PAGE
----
The California Privacy Protection Agency (PPA) hosted a “Pre-Rulemaking Stakeholder Session” from May 4-6th. The stakeholder session provided an opportunity for stakeholders to speak on topics relevant to the upcoming rulemaking. Topics ranged from Automated Decision Making, Data Minimization and Purpose Limitations, Dark Patterns, Consumers’ Rights to Opt-out, Cybersecurity Audits and Risk Assessments and Audits Performed by the Agency.
I spoke on my suggestions regarding a Consumers’ Rights to Opt-Out. Below is my testimony and some screenshots of the slides I used during my talk:
I am a Silicon Valley-based entrepreneur who has co-founded multiple tech companies. I am also heavily involved in privacy advocacy, including being a volunteer Policy Advisor for Californians for Consumer Privacy and leading the campaign marketing efforts in 2020 to pass California Proposition 24 — the California Privacy Rights Act (CPRA). I have also proposed SB 1059, a bill to enhance the California Data Broker registry law.
So, let’s talk about a Consumers’ Rights to Opt-Out.
A recent survey by Consumer Action and Consumer Federation of America found that many consumers have not exercised their rights under the CCPA to see and delete the personal information collected about them and to request that their information not be sold. The top reason given for not exercising these rights was not knowing about them.
But what happens if you do exercise your rights and try to opt-out? Consumer Reports did a comprehensive study in which 543 California residents made opt-out and delete requests to 234 data brokers listed in the California Attorney General’s data broker registry. The survey found the following:
- “Consumers struggled to locate the required links to opt out of the sale of their information.”
- “Many data brokers’ opt-out processes are so onerous that they have substantially impaired consumers’ ability to opt out.”
- “Some Do Not Sell processes involved multiple, complicated steps to opt out, including downloading third-party software.”
- “Consumers were often forced to wade through confusing and intimidating disclosures to opt out.”
- “About 52% of the time, the tester was “somewhat dissatisfied” or “very dissatisfied” with the opt-out processes.
Speaking of data brokers, they are companies that we don’t have a direct relationship with. In effect they operate in the shadows, so even if consumers wanted to exercise their privacy rights to opt-out, they don’t know who to contact. California has a data broker registry, but only 10% of the 4000 data brokers have registered.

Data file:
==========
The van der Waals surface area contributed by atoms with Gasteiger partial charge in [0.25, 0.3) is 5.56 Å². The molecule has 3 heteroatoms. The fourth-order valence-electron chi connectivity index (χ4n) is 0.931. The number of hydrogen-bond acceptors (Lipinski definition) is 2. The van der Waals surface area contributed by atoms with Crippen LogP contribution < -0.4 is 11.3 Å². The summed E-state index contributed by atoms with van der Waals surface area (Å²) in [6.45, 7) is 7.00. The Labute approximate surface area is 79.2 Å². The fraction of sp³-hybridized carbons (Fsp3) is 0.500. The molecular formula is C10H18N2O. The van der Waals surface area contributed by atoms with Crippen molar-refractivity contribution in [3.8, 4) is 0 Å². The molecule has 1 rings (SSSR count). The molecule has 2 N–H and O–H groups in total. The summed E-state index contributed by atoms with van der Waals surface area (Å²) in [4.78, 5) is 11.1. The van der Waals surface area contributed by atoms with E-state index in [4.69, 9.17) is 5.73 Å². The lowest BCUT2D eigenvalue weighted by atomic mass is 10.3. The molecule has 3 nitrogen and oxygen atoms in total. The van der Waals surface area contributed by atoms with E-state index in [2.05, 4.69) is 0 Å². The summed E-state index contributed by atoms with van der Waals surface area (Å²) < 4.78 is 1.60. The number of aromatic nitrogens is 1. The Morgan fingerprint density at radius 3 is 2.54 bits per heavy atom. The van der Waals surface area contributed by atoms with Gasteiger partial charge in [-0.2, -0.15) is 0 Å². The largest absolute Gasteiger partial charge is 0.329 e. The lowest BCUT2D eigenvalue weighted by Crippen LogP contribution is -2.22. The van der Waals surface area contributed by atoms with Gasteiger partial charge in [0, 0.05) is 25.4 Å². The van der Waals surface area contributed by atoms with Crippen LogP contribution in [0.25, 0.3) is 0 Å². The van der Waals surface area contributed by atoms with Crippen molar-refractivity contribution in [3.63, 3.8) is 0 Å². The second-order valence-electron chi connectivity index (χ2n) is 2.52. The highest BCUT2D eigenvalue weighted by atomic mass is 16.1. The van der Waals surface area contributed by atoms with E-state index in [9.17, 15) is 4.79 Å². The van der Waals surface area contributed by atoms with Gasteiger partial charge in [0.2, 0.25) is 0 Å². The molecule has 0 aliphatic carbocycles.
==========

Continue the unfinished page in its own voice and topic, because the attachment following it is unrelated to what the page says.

So, we have three problems as it relates to a consumers’ rights to opt out:
#1 consumers don’t know they have the right to opt-opt
#2 many businesses make it difficult for consumers to opt out
#3 data brokers are not registering with the state of California
Here are my suggestions to address each one
First, I would urge the PPA to be aggressive doing Public Service Announcements to educate Californians about their privacy rights. The reality is that the PPA has a $10 million per year budget. Because staffing is going slow and steady and enforcement does not begin until the middle of 2023, I would estimate that the PPA has unused budget of at least $7 million this Fiscal Year and will have unused budget of $5 million next fiscal year. The PPA has the money, and should spend it on public awareness, as Prop 24 says in Section 1798.99.40 (e) that the PPA quote shall “Provide guidance to consumers regarding their rights under this title.” unquote
Second, Californians should be encouraged via PSAs to report businesses that are making it difficult for them to opt-opt. The Cal AG has in fact created reporting tool called the Consumer Privacy Interactive Tool that provides the ability for Californians to report CCPA violations by businesses, but it is limited to drafting notices to businesses that do not post an easy-to-find “Do not Sell My Personal Information” link on their website.
This tool should be greatly enhanced to include reporting of businesses not respecting optouts. It should also act as the “call to action” in the PSAs to empower Californians to flag that their privacy rights are being violated.
Finally, Californians should have visibility into those businesses with whom they have no direct relationship with that may be selling and/or sharing our personal data that includes our precise geolocation. After AB 1202 passed in 2020 to establish the California Data Broker Registry, the California DOJ estimated that over 4000 data brokers exist and at least 1000 would register, but two years later only approximately 400 have registered. We as Californians are thus deprived of the sunlight into these shadow companies that are selling and sharing our personal data.
That is why I support SB 1059, which would increase data broker registrations and require data brokers provide clear instructions on opt-out, and also transfers the regulation and registration over data brokers to the PPA. I know the PPA can’t weigh in on proposed legislation, but I urge the PPA to look more closely at the practices of data brokers, especially considering recent headlines regarding the egregious use of our location data. Location is considered under the CPRA as sensitive personal information, so I urge you to look at what you can do from a regulatory perspective to limit the use of sensitive personal info including location.
In closing, I thank the PPA for your time and consideration. I also have a blog post on recommendations for the Privacy Protection Agency that go into these suggestions in more details.